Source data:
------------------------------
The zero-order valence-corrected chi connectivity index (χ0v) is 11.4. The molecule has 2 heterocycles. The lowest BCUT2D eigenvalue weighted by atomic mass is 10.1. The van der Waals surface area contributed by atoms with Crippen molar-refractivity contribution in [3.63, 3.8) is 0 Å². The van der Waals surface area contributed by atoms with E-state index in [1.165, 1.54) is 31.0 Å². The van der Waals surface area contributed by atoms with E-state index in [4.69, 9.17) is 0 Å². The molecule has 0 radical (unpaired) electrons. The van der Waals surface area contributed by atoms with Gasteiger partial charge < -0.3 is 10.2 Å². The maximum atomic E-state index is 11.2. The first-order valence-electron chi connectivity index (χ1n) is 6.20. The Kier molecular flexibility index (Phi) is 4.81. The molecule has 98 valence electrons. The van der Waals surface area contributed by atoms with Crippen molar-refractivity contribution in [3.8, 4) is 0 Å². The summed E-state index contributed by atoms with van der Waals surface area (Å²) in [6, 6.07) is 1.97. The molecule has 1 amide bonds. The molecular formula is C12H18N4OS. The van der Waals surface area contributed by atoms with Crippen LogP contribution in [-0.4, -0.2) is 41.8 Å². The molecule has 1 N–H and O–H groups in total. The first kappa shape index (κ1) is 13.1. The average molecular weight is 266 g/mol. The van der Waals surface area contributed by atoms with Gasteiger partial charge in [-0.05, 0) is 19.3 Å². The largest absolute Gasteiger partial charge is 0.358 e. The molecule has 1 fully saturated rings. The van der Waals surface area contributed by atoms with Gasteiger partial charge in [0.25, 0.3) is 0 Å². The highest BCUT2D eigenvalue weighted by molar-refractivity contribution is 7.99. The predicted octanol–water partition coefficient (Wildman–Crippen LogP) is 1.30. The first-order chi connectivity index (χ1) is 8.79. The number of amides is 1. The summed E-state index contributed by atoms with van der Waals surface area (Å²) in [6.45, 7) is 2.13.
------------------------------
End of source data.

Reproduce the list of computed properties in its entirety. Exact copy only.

The zero-order valence-corrected chi connectivity index (χ0v) is 11.4. The molecule has 2 heterocycles. The lowest BCUT2D eigenvalue weighted by atomic mass is 10.1. The van der Waals surface area contributed by atoms with Crippen molar-refractivity contribution in [3.63, 3.8) is 0 Å². The van der Waals surface area contributed by atoms with E-state index in [1.165, 1.54) is 31.0 Å². The van der Waals surface area contributed by atoms with E-state index in [4.69, 9.17) is 0 Å². The molecule has 0 radical (unpaired) electrons. The van der Waals surface area contributed by atoms with Gasteiger partial charge < -0.3 is 10.2 Å². The maximum atomic E-state index is 11.2. The first-order valence-electron chi connectivity index (χ1n) is 6.20. The Kier molecular flexibility index (Phi) is 4.81. The molecule has 98 valence electrons. The van der Waals surface area contributed by atoms with Crippen molar-refractivity contribution in [3.8, 4) is 0 Å². The summed E-state index contributed by atoms with van der Waals surface area (Å²) in [6, 6.07) is 1.97. The molecule has 1 amide bonds. The molecular formula is C12H18N4OS. The van der Waals surface area contributed by atoms with Crippen LogP contribution in [-0.4, -0.2) is 41.8 Å². The molecule has 1 N–H and O–H groups in total. The first kappa shape index (κ1) is 13.1. The average molecular weight is 266 g/mol. The van der Waals surface area contributed by atoms with Gasteiger partial charge in [-0.05, 0) is 19.3 Å². The largest absolute Gasteiger partial charge is 0.358 e. The molecule has 1 fully saturated rings. The van der Waals surface area contributed by atoms with Gasteiger partial charge in [0.25, 0.3) is 0 Å². The highest BCUT2D eigenvalue weighted by molar-refractivity contribution is 7.99. The predicted octanol–water partition coefficient (Wildman–Crippen LogP) is 1.30. The first-order chi connectivity index (χ1) is 8.79. The number of amides is 1. The summed E-state index contributed by atoms with van der Waals surface area (Å²) in [6.45, 7) is 2.13.